Wiang Kum Kam the Underground Ancient City in Chiang Mai

Wiang Kum Kam is a historical site South of the town of Chiang Mai. The site contains the ruins of a 13th century fortified city encircled by moats. The ancient town was rediscovered by chance when local people dug up ancient votive tablets buried in the ground.

Excavations of Wiang Kum Kam started in the 1980’s. The site was cleared of overgrowth and a number of monuments was partly restored by the Thai Fine Arts Department.


The ancient rectangular town measures 850 meters long and 600 meters wide. Spread out over and area of several square kilometers inside and outside the town the remains of several dozens ancient monuments have been discovered. Traces of the ancient walls and moats remain.

A few temples are still in use today as active places of worship, including the Wat Chedi Liam and the Wat Cham Kam. Part of Wiang Kum Kam’s attraction is the peaceful rural surroundings. The site is much less visited than better known sites as Ayutthaya and Sukhothai.

History of Wiang Kum Kam

The town was founded in 1286 by Mengrai, King of the Lanna Kingdom. The wiang, which means “fortified town”, was built on the site of an earlier Mon settlement from the days of the Hariphunchai Kingdom.

Wiang Kum Kam was the capital of the Lanna empire for a period of only 10 years. Because the town regularly flooded, Mengrai decided to move the capital to his newly founded city Chiang Mai in 1296. Wiang Kum Kam remained an important town in the Lanna Kingdom until the 16th century, when the Ping river changed its course. After flooding largely buried Wiang Kum Kam under mud and silt, the town was abandoned.

Ancient temples at Wiang Kum Kam

A total of 42 ancient monuments have been excavated, the majority of which have been partly restored. Most comprise of a viharn and a chedi, surrounded by a wall.

The Wat Chedi Liam is one of the oldest monuments. Founded in 1288, it is known for its stepped pyramid chedi in Mon style, built as a replica of the Mahabol chedi of the Wat Ku Kut in Lamphun. The Wat Chedi Liam is an active temple with a modern viharn and resident monks.

The Wat Chang Kam (Wat Kan Tom) was built in 1290 by order of King Mengrai. That Wat Chang Kam, which translates to “temple carried by elephants” derives its name from its bell shaped chedi with the bodies of elephants protruding out of the base that seem to carry the chedi on their backs, a style similar to the elephant encircled chedis of the Sukhothai Historical Park. The large white chedi enshrining images of the Buddha in its niches is topped with a golden spire. Other structures on the grounds include an elegant recent Lanna style viharn with a multi tiered roof and a spirit house in which the spirit of King Mengrai is believed to live.



The temple was excavated and partly restored by the Thai Fine Arts Department in 1984. During the works a number of stone slabs inscribed with 13th and 14th century Mon and Sukhothai script were discovered.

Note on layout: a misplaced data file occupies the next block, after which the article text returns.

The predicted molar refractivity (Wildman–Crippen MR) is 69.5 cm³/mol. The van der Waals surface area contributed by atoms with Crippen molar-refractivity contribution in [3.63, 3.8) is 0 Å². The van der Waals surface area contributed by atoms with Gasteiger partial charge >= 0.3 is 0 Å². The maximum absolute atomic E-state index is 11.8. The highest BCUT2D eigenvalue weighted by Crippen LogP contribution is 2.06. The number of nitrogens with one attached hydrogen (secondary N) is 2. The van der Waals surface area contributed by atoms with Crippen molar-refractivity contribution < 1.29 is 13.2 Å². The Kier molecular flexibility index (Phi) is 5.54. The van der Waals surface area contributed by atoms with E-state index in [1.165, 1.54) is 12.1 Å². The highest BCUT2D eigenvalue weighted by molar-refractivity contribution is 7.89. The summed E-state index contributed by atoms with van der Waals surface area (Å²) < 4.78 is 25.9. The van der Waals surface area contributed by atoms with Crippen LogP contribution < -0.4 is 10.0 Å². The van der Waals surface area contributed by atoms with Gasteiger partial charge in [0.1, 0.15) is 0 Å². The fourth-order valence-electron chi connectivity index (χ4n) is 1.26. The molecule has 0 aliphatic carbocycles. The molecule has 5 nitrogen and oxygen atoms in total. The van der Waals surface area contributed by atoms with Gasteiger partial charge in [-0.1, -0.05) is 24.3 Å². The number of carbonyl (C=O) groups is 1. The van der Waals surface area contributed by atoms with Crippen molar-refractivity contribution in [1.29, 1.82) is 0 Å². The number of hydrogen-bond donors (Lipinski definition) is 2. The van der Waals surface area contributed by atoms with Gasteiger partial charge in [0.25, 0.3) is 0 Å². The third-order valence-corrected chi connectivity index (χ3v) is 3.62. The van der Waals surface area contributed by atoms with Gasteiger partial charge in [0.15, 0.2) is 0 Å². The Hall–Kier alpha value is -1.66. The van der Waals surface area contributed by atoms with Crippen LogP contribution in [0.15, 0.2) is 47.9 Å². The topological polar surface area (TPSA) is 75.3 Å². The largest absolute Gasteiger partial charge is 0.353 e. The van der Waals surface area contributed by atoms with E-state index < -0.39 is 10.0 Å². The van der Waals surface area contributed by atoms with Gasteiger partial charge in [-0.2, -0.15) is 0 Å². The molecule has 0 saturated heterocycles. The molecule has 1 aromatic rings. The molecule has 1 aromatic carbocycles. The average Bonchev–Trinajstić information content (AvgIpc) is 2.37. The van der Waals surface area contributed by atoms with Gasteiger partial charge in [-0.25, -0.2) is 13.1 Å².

The Wat E-Kang is believed to have been built in the 16th century. The temple’s original name is unknown. Local people named the temple after the monkeys called “kang” in Northern Thai, that used to live in the area. The temple was excavated by the Thai Fine Arts Department in 1985. It comprises of a chedi and a viharn, both sharing the same base. The well preserved brick chedi sits on a square base. On top of that are three receding octagonal tiers, a center section with indented corners and a bell shaped stupa. Little more than the base and lower part of the pillars remains of the viharn.

The Wat That Khao or the “temple of the white chedi” was named after its brick chedi that was originally covered with a layer of lime. The temple, believed to have been built during the 16th century was excavated and partly restored in 1985 - 1986. It consists of a viharn, a chedi and a pavilion. The high base, lower parts of two rows of pillars and a stairway remains of the viharn. The brick chedi behind it has collapsed. Next to the chedi are the remains of a pavilion enshrining a large image of the Buddha in meditation posture. The image is a replacement; some remnants of the original brick image coated with lime have been found during the excavation works.

The Wat Pu Pia was excavated and partly restored by the Thai Fine Arts Department in 1985 and 1986. It comprises of a viharn, a chedi and a pavilion used to perform Buddhist ceremonies. Best preserved is the brick chedi, which is in a very good condition. Niches on each of its four sides enshrine images of the Buddha. Very intricate stuccoed ornamentations remain on the arches over the niches.
Getting around in the Historical Park

The Wiang Kum Kam archeological park is too large to be covered on foot. There are several ways to get around. Tours around the site can be made by tram or horse and carriage. Tours take 45 minutes to 1 hour during which stops are made at six to nine ancient monuments. Tickets can be booked at the information center, the Wat Chedi Liam and Wat Cham Kam. Visitors receive a brochure in English with information about the site.

A horse and carriage tour costs 300 Baht carrying a maximum of four people; The fare for the open air tram tour starting at the Wat Chedi Liam is 500 Thai Baht. To get around independently hire a bicycle for 50 Baht at the information center.

Entrance fee & opening hours

The site opens daily from 8 am until 5 pm. Admission is free.